Public inquiry over incinerator plan
A ceasefire has been called in the two year battle over the plans for a waste incinerator in King's Lynn.
The Communities Secretary Eric Pickles has ordered a public inquiry into the £500 million scheme.
It will now be up to him rather than local councillors to decide if it should go ahead.
"We will now get a fair hearing which is what we've always wanted," says the MP for North West Norfolk, Henry Bellingham.
"Everyone will have a chance to put over their point of view."
More than 65,000 people voted against the plans in a referendum and 6,000 individuals wrote letters to the Secretary of State complaining.
"DCLG has had more letters about this than any other application," says the neighbouring MP for South West Norfolk, Elizabeth Truss.
"This was clearly a contentious issue and it's right the plan was called in."
What worried Norfolk's MPs and upset campaigners was a feeling that they were not being listened to.
"It was a farce," says Mr Bellingham.
He described how, at the planning meeting: "Objectors were treated with contempt, people were sneered and jeered at by county councillors."
"You cannot force a project of this size through when so many people are against it," he added.
"You can't defy local democracy."
The County Council, which insists that everyone has had a fair hearing, has also welcomed the decision to call in the plans.
"This has been a controversial project and people will welcome the extra layer of scrutiny that the Secretary of State will give," says Councillor Bill Borrett, the Cabinet member for the environment and waste.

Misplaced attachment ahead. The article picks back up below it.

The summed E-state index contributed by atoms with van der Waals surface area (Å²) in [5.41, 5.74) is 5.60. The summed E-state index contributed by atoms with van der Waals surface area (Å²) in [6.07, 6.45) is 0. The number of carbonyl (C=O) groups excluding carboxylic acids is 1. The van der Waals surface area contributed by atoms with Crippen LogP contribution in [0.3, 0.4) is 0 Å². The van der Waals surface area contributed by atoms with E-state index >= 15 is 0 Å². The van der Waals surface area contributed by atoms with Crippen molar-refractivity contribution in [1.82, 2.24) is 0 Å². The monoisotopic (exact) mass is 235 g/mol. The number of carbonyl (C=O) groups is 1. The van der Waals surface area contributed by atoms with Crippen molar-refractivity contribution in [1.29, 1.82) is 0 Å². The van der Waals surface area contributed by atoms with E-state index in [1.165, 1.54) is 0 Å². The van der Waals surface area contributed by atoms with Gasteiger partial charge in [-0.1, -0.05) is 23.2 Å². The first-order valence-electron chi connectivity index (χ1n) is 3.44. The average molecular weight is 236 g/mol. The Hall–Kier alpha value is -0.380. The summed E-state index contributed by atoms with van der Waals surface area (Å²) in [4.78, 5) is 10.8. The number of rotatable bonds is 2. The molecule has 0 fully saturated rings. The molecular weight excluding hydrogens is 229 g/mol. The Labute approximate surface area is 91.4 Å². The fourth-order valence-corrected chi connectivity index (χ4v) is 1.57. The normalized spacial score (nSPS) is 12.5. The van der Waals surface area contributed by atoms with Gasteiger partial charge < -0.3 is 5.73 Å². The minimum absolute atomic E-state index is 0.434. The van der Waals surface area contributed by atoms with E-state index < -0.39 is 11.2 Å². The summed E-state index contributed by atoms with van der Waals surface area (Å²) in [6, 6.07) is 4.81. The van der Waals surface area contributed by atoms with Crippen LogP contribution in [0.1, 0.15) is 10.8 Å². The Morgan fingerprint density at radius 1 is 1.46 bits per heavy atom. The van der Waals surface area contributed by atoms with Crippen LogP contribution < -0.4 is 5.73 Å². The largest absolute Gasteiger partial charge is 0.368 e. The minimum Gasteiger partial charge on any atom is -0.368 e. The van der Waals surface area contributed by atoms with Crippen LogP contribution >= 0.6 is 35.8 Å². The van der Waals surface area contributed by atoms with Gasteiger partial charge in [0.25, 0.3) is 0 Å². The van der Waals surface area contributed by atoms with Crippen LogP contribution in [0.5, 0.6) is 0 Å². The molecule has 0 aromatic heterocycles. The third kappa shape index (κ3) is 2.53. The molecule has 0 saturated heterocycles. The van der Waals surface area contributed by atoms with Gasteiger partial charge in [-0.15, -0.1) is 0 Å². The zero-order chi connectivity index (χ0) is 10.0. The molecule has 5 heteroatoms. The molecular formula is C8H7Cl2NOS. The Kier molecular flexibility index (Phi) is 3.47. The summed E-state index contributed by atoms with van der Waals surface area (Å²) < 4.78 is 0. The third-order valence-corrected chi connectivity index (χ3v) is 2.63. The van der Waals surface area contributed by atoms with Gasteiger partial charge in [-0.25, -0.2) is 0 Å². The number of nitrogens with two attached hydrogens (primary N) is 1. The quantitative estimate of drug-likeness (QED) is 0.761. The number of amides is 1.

He still believes the incinerator, which would turn waste into energy, is a good idea.
"The purpose of this project is to benefit the people of Norfolk. We are trying to save £8 million a year to deal with rubbish which won't harm the environment and will save the County Council money."
"We're not in this to upset or inconvenience people in any way."
Calling a public inquiry will result in a significant delay, which could cost the council money in penalty clauses.
Mr Bellingham is already using the delay to call on the council to think again: "Incineration is yesterday's technology. It's going out of fashion on the continent and in the USA.
"There are modern alternative technologies available which don't damage people's health.
"The county council should stop flogging a dead horse, it should drop the plans, admit it made a mistake and go back to the drawing board."
"When I first heard about it sounded like a terrible project as well but when you look into it, you will see that there are similar plants up and running and there are no local outcries."
As well as upsetting local people, these plans have divided the Conservative party in Norfolk.
The day after Mr Pickles' decision, the Conservative leader, Derrick Murphy, faced a vote of no confidence from councillors in his own party.
He easily survived it but it's a sign of how much bad blood has been caused over this issue.
The ceasefire may provide enough time to heal a few wounds.